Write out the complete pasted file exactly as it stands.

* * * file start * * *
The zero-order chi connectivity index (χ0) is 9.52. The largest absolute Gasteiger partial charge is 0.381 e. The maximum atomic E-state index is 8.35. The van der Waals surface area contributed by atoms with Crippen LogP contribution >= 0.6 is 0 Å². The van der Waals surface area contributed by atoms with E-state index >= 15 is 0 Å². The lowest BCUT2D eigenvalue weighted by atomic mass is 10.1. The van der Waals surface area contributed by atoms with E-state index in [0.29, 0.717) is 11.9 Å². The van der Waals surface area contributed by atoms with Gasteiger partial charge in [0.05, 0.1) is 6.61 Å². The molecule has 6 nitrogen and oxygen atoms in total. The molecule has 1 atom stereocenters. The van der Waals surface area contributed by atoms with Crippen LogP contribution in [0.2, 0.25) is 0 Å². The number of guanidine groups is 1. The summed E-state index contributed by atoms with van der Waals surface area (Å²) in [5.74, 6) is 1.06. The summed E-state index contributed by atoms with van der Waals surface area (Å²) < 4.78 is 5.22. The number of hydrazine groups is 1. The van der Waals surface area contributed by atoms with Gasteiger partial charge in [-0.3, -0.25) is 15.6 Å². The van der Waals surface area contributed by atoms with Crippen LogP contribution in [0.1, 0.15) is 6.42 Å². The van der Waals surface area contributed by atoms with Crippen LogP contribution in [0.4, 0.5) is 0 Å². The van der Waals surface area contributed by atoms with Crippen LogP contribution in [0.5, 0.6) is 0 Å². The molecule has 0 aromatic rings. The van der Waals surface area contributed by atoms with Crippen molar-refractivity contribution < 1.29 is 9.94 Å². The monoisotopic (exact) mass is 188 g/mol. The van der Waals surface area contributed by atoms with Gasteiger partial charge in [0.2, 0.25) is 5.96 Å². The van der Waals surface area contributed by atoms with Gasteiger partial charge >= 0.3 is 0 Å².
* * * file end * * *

The zero-order chi connectivity index (χ0) is 9.52. The largest absolute Gasteiger partial charge is 0.381 e. The maximum atomic E-state index is 8.35. The van der Waals surface area contributed by atoms with Crippen LogP contribution >= 0.6 is 0 Å². The van der Waals surface area contributed by atoms with E-state index >= 15 is 0 Å². The lowest BCUT2D eigenvalue weighted by atomic mass is 10.1. The van der Waals surface area contributed by atoms with E-state index in [0.29, 0.717) is 11.9 Å². The van der Waals surface area contributed by atoms with Gasteiger partial charge in [0.05, 0.1) is 6.61 Å². The molecule has 6 nitrogen and oxygen atoms in total. The molecule has 1 atom stereocenters. The van der Waals surface area contributed by atoms with Crippen LogP contribution in [0.2, 0.25) is 0 Å². The number of guanidine groups is 1. The summed E-state index contributed by atoms with van der Waals surface area (Å²) in [5.74, 6) is 1.06. The summed E-state index contributed by atoms with van der Waals surface area (Å²) < 4.78 is 5.22. The number of hydrazine groups is 1. The van der Waals surface area contributed by atoms with Gasteiger partial charge in [-0.3, -0.25) is 15.6 Å². The van der Waals surface area contributed by atoms with Crippen LogP contribution in [0.1, 0.15) is 6.42 Å². The van der Waals surface area contributed by atoms with Crippen LogP contribution in [0.4, 0.5) is 0 Å². The van der Waals surface area contributed by atoms with Crippen LogP contribution in [0.5, 0.6) is 0 Å². The molecule has 0 aromatic rings. The van der Waals surface area contributed by atoms with Crippen molar-refractivity contribution < 1.29 is 9.94 Å². The monoisotopic (exact) mass is 188 g/mol. The van der Waals surface area contributed by atoms with Gasteiger partial charge in [0.2, 0.25) is 5.96 Å². The van der Waals surface area contributed by atoms with Gasteiger partial charge >= 0.3 is 0 Å².